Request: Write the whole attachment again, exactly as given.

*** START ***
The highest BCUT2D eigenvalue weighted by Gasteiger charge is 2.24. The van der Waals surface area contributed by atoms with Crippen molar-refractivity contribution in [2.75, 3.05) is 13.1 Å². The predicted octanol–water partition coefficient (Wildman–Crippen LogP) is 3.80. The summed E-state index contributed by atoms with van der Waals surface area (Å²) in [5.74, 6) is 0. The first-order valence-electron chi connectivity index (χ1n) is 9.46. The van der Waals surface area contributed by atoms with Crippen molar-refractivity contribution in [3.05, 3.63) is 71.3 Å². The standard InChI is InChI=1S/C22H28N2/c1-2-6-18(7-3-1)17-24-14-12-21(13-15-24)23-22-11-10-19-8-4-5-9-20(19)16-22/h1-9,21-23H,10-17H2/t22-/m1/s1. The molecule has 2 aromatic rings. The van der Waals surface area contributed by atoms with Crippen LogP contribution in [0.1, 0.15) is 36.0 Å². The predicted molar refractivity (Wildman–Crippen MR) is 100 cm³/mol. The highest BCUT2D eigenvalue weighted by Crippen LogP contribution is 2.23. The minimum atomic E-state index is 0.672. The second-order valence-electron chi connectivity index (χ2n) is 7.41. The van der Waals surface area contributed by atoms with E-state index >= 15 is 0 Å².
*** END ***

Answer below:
The highest BCUT2D eigenvalue weighted by Gasteiger charge is 2.24. The van der Waals surface area contributed by atoms with Crippen molar-refractivity contribution in [2.75, 3.05) is 13.1 Å². The predicted octanol–water partition coefficient (Wildman–Crippen LogP) is 3.80. The summed E-state index contributed by atoms with van der Waals surface area (Å²) in [5.74, 6) is 0. The first-order valence-electron chi connectivity index (χ1n) is 9.46. The van der Waals surface area contributed by atoms with Crippen molar-refractivity contribution in [3.05, 3.63) is 71.3 Å². The standard InChI is InChI=1S/C22H28N2/c1-2-6-18(7-3-1)17-24-14-12-21(13-15-24)23-22-11-10-19-8-4-5-9-20(19)16-22/h1-9,21-23H,10-17H2/t22-/m1/s1. The molecule has 2 aromatic rings. The van der Waals surface area contributed by atoms with Crippen LogP contribution in [0.1, 0.15) is 36.0 Å². The predicted molar refractivity (Wildman–Crippen MR) is 100 cm³/mol. The highest BCUT2D eigenvalue weighted by Crippen LogP contribution is 2.23. The minimum atomic E-state index is 0.672. The second-order valence-electron chi connectivity index (χ2n) is 7.41. The van der Waals surface area contributed by atoms with E-state index >= 15 is 0 Å².